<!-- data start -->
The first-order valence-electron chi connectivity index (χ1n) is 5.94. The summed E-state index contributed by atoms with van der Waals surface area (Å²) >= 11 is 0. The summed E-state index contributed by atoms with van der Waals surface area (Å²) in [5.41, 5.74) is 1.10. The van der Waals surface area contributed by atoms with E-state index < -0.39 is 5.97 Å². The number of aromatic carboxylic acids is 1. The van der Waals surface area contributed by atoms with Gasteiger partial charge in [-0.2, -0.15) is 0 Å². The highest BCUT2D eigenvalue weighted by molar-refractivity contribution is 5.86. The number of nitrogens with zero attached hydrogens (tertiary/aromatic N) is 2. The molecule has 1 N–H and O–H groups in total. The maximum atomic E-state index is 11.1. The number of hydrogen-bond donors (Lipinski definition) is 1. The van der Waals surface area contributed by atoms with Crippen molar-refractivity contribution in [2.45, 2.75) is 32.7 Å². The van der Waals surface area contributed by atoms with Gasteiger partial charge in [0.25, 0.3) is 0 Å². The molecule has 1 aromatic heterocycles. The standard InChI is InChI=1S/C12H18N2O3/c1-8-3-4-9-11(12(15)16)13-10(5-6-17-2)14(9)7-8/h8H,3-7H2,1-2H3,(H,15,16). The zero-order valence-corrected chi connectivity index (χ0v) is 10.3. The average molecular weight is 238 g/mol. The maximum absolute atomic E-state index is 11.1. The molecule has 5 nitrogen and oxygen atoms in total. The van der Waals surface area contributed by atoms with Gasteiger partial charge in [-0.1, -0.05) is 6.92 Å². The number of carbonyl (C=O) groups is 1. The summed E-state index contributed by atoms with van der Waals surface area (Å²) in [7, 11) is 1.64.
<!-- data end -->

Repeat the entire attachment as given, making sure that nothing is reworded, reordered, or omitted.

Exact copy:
The first-order valence-electron chi connectivity index (χ1n) is 5.94. The summed E-state index contributed by atoms with van der Waals surface area (Å²) >= 11 is 0. The summed E-state index contributed by atoms with van der Waals surface area (Å²) in [5.41, 5.74) is 1.10. The van der Waals surface area contributed by atoms with E-state index < -0.39 is 5.97 Å². The number of aromatic carboxylic acids is 1. The van der Waals surface area contributed by atoms with Gasteiger partial charge in [-0.2, -0.15) is 0 Å². The highest BCUT2D eigenvalue weighted by molar-refractivity contribution is 5.86. The number of nitrogens with zero attached hydrogens (tertiary/aromatic N) is 2. The molecule has 1 N–H and O–H groups in total. The maximum atomic E-state index is 11.1. The number of hydrogen-bond donors (Lipinski definition) is 1. The van der Waals surface area contributed by atoms with Crippen molar-refractivity contribution in [2.45, 2.75) is 32.7 Å². The van der Waals surface area contributed by atoms with Gasteiger partial charge in [0.25, 0.3) is 0 Å². The molecule has 1 aromatic heterocycles. The standard InChI is InChI=1S/C12H18N2O3/c1-8-3-4-9-11(12(15)16)13-10(5-6-17-2)14(9)7-8/h8H,3-7H2,1-2H3,(H,15,16). The zero-order valence-corrected chi connectivity index (χ0v) is 10.3. The average molecular weight is 238 g/mol. The maximum absolute atomic E-state index is 11.1. The molecule has 5 nitrogen and oxygen atoms in total. The van der Waals surface area contributed by atoms with Gasteiger partial charge in [-0.1, -0.05) is 6.92 Å². The number of carbonyl (C=O) groups is 1. The summed E-state index contributed by atoms with van der Waals surface area (Å²) in [7, 11) is 1.64.